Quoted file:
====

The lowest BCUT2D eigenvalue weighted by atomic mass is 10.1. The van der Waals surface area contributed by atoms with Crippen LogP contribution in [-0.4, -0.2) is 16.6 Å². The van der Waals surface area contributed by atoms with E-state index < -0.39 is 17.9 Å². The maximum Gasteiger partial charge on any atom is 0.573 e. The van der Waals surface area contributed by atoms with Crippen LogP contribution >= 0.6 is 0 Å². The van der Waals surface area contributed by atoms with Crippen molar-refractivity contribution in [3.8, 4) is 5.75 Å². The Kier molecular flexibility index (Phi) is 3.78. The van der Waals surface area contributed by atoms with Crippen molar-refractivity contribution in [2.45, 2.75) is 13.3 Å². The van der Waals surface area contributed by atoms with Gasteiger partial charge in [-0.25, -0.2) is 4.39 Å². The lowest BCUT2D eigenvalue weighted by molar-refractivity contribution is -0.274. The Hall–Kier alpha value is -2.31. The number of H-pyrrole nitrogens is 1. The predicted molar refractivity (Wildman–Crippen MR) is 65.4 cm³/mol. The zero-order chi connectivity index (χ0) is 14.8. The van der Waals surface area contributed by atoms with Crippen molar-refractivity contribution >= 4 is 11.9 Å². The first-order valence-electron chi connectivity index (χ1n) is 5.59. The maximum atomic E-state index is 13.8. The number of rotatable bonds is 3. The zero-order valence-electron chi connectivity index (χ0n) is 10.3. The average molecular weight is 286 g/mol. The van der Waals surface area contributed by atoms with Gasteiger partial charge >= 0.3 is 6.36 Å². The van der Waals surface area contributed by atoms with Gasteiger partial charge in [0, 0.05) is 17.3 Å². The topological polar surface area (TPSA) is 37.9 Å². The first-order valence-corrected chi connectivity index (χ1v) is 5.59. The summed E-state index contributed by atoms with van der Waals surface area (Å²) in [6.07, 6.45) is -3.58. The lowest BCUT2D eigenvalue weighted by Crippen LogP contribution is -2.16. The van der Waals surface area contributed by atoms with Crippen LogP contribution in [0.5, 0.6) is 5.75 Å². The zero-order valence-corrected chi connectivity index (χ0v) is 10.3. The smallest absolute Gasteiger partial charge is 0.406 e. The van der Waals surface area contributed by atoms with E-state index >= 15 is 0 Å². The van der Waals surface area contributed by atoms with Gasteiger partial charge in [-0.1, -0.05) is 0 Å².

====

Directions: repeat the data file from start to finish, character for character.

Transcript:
The lowest BCUT2D eigenvalue weighted by atomic mass is 10.1. The van der Waals surface area contributed by atoms with Crippen LogP contribution in [-0.4, -0.2) is 16.6 Å². The van der Waals surface area contributed by atoms with E-state index < -0.39 is 17.9 Å². The maximum Gasteiger partial charge on any atom is 0.573 e. The van der Waals surface area contributed by atoms with Crippen LogP contribution >= 0.6 is 0 Å². The van der Waals surface area contributed by atoms with Crippen molar-refractivity contribution in [3.8, 4) is 5.75 Å². The Kier molecular flexibility index (Phi) is 3.78. The van der Waals surface area contributed by atoms with Crippen molar-refractivity contribution in [2.45, 2.75) is 13.3 Å². The van der Waals surface area contributed by atoms with Gasteiger partial charge in [-0.25, -0.2) is 4.39 Å². The lowest BCUT2D eigenvalue weighted by molar-refractivity contribution is -0.274. The Hall–Kier alpha value is -2.31. The number of H-pyrrole nitrogens is 1. The predicted molar refractivity (Wildman–Crippen MR) is 65.4 cm³/mol. The zero-order chi connectivity index (χ0) is 14.8. The van der Waals surface area contributed by atoms with Crippen molar-refractivity contribution >= 4 is 11.9 Å². The first-order valence-electron chi connectivity index (χ1n) is 5.59. The maximum atomic E-state index is 13.8. The number of rotatable bonds is 3. The zero-order valence-electron chi connectivity index (χ0n) is 10.3. The average molecular weight is 286 g/mol. The van der Waals surface area contributed by atoms with Gasteiger partial charge >= 0.3 is 6.36 Å². The van der Waals surface area contributed by atoms with Gasteiger partial charge in [0, 0.05) is 17.3 Å². The topological polar surface area (TPSA) is 37.9 Å². The first-order valence-corrected chi connectivity index (χ1v) is 5.59. The summed E-state index contributed by atoms with van der Waals surface area (Å²) in [6.07, 6.45) is -3.58. The lowest BCUT2D eigenvalue weighted by Crippen LogP contribution is -2.16. The van der Waals surface area contributed by atoms with Crippen LogP contribution in [0.5, 0.6) is 5.75 Å². The zero-order valence-corrected chi connectivity index (χ0v) is 10.3. The smallest absolute Gasteiger partial charge is 0.406 e. The van der Waals surface area contributed by atoms with E-state index >= 15 is 0 Å². The van der Waals surface area contributed by atoms with Gasteiger partial charge in [-0.1, -0.05) is 0 Å².